Mountain View Voice

Eating Out - December 28, 2012

Get cracking!

Winter is the time to serve up Dungeness crab, the Bay Area's best-loved crustacean

by Sue Dremann

With their voluptuous and meaty legs, the Dungeness crabs were piled in enormous bowls in the kitchen at the I.F.E.S. Portuguese Society Community Hall in Mountain View. Their rosy-red bodies were surrounded in a broth of white wine, paprika and spices.

The aroma of roasted garlic filled the center's great hall. Hundreds of patrons sat at long rows of paper-covered tables, anticipating the arrival of the crab cioppino.

Sharing carafes of red and white table wine and plates of buttery garlic bread, they donned plastic bibs decorated with an image of the large crustacean and the word "CRAB" in stark letters. Some brought their own accoutrements: metal crab-crackers, chafing dishes atop Sterno stands filled with melted butter, bags bulging with sliced lemons and hot sauce.

When the steaming bowls arrived, the crowd applauded. The Portuguese Society's annual all-you-can-eat crab feast had begun.

The annual I.F.E.S crab feed has endured and grown in popularity for nearly 50 years. The organization holds monthly feeds starting in December during the Dungeness crab season. The feeds can attract as many as 1,600 people a night, devouring as much as 10,000 pounds of crab, society past president Fernando Rosa said.

Composed mostly of Portuguese immigrants and their descendants from the Azores Islands, the I.F.E.S. — Irmandade da Festa do Espirito Santo — is a society dedicated to a festival honoring the Holy Spirit, which is a common celebration in the Azores, Rosa said. The crab feasts are fundraisers for the society, which started in Mountain View in 1926.

Many patrons have come for decades. Mark Novak, a Silicon Valley engineer, has attended for at least 10 years. He arrived this year with his grown son, Kevin.

No two crab cioppinos are the same; the recipe changes along with the cooks, he said. But two things remain consistent: the crab will always be served hot and steaming in a sauce; and it will also be served cracked and cold with a side of lemon and hollandaise sauce, he said.

"It's a lot like an indoor church picnic," Novak said, ladling cupfuls of crab onto a picnic plate. He poured the sauce into a paper cup. He enjoys drinking it straight up, he said.

Jerry Cunha, Mary Taylor and Tish Picchetti have also attended for many years. Taylor said she prefers the crab cold with lemon.

"What brings you back here is the crab — and the company," she said.

Dungeness crab enthusiasts Roger Schindewolf and Patty Robinson often bring as many as 30 friends. They came dressed for the occasion in tie-dyed "Peace, Love and Crabs" T-shirts from the Joe's Crab Shack chain.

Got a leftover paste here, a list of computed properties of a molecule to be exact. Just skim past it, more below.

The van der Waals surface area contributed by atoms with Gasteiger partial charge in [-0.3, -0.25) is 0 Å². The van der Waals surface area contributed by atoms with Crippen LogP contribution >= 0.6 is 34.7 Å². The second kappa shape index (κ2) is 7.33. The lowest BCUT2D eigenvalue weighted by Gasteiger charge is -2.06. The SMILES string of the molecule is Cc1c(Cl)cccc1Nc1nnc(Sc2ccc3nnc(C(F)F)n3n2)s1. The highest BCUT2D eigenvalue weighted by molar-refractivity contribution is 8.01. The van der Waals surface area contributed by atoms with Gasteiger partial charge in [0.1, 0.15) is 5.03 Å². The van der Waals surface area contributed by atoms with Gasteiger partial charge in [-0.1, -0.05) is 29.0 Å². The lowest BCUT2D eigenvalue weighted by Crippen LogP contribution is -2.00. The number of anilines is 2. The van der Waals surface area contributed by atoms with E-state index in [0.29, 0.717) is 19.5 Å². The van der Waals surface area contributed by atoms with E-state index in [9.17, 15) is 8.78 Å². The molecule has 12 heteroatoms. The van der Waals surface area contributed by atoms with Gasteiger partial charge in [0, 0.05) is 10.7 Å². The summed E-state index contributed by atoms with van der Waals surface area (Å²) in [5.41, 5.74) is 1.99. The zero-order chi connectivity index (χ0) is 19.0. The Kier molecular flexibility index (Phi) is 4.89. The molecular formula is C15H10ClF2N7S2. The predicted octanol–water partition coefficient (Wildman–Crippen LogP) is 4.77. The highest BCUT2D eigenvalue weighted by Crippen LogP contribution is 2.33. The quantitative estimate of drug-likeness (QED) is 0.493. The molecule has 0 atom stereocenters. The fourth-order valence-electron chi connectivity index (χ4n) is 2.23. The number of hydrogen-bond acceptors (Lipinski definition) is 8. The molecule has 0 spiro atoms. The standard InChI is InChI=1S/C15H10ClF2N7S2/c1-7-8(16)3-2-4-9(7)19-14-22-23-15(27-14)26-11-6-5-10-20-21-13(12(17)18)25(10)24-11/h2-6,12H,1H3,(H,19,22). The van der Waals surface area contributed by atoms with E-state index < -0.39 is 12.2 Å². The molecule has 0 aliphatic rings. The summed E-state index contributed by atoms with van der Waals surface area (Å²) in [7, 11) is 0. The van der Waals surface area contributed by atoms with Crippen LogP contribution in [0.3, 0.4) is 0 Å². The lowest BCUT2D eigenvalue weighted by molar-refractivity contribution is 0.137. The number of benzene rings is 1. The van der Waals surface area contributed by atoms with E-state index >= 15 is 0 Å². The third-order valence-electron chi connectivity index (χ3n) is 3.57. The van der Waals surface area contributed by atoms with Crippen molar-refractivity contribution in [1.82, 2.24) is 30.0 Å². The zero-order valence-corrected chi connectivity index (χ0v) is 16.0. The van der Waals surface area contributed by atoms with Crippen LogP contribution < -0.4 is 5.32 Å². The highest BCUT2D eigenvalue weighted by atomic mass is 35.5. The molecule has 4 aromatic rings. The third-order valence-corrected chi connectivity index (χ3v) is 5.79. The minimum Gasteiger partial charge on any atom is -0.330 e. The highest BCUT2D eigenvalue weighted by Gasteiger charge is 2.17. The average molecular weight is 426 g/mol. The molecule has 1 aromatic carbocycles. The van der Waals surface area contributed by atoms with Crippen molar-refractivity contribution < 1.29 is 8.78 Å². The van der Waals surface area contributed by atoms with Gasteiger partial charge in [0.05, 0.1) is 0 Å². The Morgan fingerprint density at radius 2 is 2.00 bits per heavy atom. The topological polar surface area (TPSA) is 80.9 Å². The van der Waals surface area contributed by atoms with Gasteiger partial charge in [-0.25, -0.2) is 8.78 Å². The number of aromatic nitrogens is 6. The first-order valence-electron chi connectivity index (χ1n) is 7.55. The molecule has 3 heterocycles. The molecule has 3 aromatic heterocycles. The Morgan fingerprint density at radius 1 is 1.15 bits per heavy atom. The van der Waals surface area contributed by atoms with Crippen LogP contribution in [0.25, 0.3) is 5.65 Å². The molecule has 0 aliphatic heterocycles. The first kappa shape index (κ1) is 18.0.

"I've been coming here for more than 30 years and I enjoy the 'crabaraderie,'" Schindewolf said.

Cioppino, a dish of uncertain origin, is said to have originated in San Francisco and was made by Portuguese and Italian fishermen in North Beach. It is a stew of many kinds of fish and seafood.

But the Portuguese Society's version has just crab and various flavorings: onion, celery, parsley, lemon juice, tomato paste, white wine, red pepper, spices and water. The sauce is poured over the cooked crab at the last minute so the meat is not discolored, Rosa said.

Many West Coasters believe that among crabs, the Dungeness caught off Pacific shores is supreme.

Although the tried-and-true method of serving Dungeness is to boil or steam and serve warm or cold with butter, lemon or mayonnaise, the crab is equally delicious steamed and tossed in olive oil with lemon juice and salt or with cracked black pepper, said Jarad Gallagher, the new executive chef at Chez TJ in Mountain View.

Henry Hiatt, manager at The Fish Market in Palo Alto, said his restaurant serves cooked crab smothered in garlic, butter and shallots and then roasted for about five to 10 minutes in the oven until the whole thing is caramelized.

Gallagher advises purchasing 1.5- to 2-pound Dungeness crabs because the larger ones are a bit stringy. He boils the crabs and plunges them in ice water until chilled through, then removes the meat in large chunks, reserving the shells and the "cheese" in the head. He makes a veloute sauce for dipping by creating a stock, to which he adds onion, whole coriander, garlic, chili peppers and chicken broth. He drains the shells and adds the reserved cheese and a 1/2 cup of arborio rice to thicken. When the crab is tender, he purees the mixture in a blender and serves it with the crab, brioche croutons, sweet potato cubes, pickled cucumbers, fresh dill and daikon.

"It's really delicious that way," he said.

Information

The I.F.E.S crab cioppino dinners for 2013 are on Saturdays, Jan. 26, Feb. 23 and March 23, with seatings from 4:30 to 6:30 p.m. and 6:30 to 8:30 p.m. The dinner costs $50 per adult and $25 per child up to age 12, and it comes with all of the crab, wine, soda, coffee, bread and salad one can eat. Desserts are available for a separate small fee. Information on tickets is available at www.ifessociety.com/page/page/5533996.htm.

Staff Writer Sue Dremann writes for the Palo Alto Weekly, the Voice's sister paper. She can be emailed at sdremann@paweekly.com.

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